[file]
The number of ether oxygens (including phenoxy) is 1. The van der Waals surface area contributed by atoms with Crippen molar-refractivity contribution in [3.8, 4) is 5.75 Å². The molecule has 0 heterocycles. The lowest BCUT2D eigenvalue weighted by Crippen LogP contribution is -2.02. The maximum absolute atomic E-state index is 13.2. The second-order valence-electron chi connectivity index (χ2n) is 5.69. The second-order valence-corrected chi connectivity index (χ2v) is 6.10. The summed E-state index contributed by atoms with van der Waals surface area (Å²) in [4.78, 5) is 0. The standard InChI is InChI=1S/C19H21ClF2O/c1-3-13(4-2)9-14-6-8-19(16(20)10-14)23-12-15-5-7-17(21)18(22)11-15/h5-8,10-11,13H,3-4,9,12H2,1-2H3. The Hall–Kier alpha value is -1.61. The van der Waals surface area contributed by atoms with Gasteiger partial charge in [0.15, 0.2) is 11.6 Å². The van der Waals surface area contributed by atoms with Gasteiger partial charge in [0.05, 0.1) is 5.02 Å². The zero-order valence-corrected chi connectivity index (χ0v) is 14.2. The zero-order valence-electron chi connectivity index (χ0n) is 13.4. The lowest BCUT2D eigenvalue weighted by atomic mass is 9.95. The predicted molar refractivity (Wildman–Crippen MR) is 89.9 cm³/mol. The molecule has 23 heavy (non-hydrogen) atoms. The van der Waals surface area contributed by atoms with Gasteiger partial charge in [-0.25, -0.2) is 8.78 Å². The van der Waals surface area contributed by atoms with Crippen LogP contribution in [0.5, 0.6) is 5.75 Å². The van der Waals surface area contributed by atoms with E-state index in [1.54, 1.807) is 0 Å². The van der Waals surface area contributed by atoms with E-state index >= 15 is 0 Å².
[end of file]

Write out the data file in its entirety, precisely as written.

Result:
The number of ether oxygens (including phenoxy) is 1. The van der Waals surface area contributed by atoms with Crippen molar-refractivity contribution in [3.8, 4) is 5.75 Å². The molecule has 0 heterocycles. The lowest BCUT2D eigenvalue weighted by Crippen LogP contribution is -2.02. The maximum absolute atomic E-state index is 13.2. The second-order valence-electron chi connectivity index (χ2n) is 5.69. The second-order valence-corrected chi connectivity index (χ2v) is 6.10. The summed E-state index contributed by atoms with van der Waals surface area (Å²) in [4.78, 5) is 0. The standard InChI is InChI=1S/C19H21ClF2O/c1-3-13(4-2)9-14-6-8-19(16(20)10-14)23-12-15-5-7-17(21)18(22)11-15/h5-8,10-11,13H,3-4,9,12H2,1-2H3. The Hall–Kier alpha value is -1.61. The van der Waals surface area contributed by atoms with Gasteiger partial charge in [0.15, 0.2) is 11.6 Å². The van der Waals surface area contributed by atoms with Gasteiger partial charge in [0.05, 0.1) is 5.02 Å². The zero-order valence-corrected chi connectivity index (χ0v) is 14.2. The zero-order valence-electron chi connectivity index (χ0n) is 13.4. The lowest BCUT2D eigenvalue weighted by atomic mass is 9.95. The predicted molar refractivity (Wildman–Crippen MR) is 89.9 cm³/mol. The molecule has 23 heavy (non-hydrogen) atoms. The van der Waals surface area contributed by atoms with Gasteiger partial charge in [-0.25, -0.2) is 8.78 Å². The van der Waals surface area contributed by atoms with Crippen LogP contribution in [0.5, 0.6) is 5.75 Å². The van der Waals surface area contributed by atoms with E-state index in [1.54, 1.807) is 0 Å². The van der Waals surface area contributed by atoms with E-state index >= 15 is 0 Å².